Business debt collection and credit management have five cardinal rules:

  1. Know who you are contracting with – a sole trader, partnership, company?
  2. A leopard rarely changes its spots – a customer with a bad credit history will likely be a bad credit risk for you as well;
  3. The squeaky wheel gets the oil/money – chase debtors to get paid;
  4. Ensure you have good written terms of trade to maximise your legal remedies and allow you to recover full debt collection costs;
  5. Take steps promptly if the customer defaults – don’t allow the situation to get any worse.

Atticus Legal, Specialist Business Lawyers Hamilton

At Atticus Legal, Business Lawyers Hamilton, we know all about debt collection and how to minimise bad debts.  The solutions are briefly summarised below. So call us if you need help.

Some good reasons for credit management

Credit management does not have to be difficult, but it does require some discipline and sticking to a process. Often business owners and managers are afraid to upset customers by asking for money. News alert! The customer knows he/she owes you money. And they know you are a small business that can’t afford to carry them. They may be quite willing to take advantage of your discomfort by using your business as an overdraft.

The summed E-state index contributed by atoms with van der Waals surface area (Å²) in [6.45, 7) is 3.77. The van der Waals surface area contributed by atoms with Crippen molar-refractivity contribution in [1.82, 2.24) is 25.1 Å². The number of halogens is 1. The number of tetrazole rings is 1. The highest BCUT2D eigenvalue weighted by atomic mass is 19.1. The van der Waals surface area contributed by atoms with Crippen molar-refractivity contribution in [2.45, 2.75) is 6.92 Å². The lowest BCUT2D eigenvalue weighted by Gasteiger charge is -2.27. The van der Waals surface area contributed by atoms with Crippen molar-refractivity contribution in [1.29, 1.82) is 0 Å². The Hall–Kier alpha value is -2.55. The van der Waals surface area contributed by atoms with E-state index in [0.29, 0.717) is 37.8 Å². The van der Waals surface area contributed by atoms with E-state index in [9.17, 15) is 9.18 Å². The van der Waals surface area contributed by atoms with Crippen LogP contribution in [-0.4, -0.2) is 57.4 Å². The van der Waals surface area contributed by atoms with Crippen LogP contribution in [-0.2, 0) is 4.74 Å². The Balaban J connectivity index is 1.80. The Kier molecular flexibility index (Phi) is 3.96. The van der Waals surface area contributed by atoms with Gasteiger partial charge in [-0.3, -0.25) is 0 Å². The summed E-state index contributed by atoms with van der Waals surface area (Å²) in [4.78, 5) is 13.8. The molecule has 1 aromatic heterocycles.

Sound credit management will give better results than the opposite, which is to allow loose overly-generous credit to customers when you can’t afford to do so. If you insist on doing just that then your business will most definitely suffer. Bad debts have brought down many a business. There are no gold medals for being too generous (or shy). Proactive steps need to be taken to minimise bad debts. Ok that’s enough for the pep talk. Let’s move onto real-world steps you can take.

How good terms of trade can help minimise bad debts

First let’s look at terms of trade because that’s where lawyers come in, like Atticus Legal. Some small businesses don’t have terms of trade or other documentation or processes to assist credit management – eg. a credit application form signed by the customer and credit check procedures. Their business is based on a handshake, issuing either a verbal or written quote and maybe an attempt to include payment terms on the back of their invoices. However, trying to incorporate terms in your contracts with customers by placing them on the back of invoices is legally ineffective and unenforceable. This is explained in the Atticus Legal article ‘What are terms of trade? And do I need terms of trade?’ on our website at

What should your terms of trade include to minimise bad debts?

Effectively, your above-mentioned terms on the back of your invoice are not worth the paper they are written on. It’s too late. The (verbal or written) contract was legally formed well before invoice stage. Without binding written terms of trade which include appropriate default-related terms you will not be legally entitled to: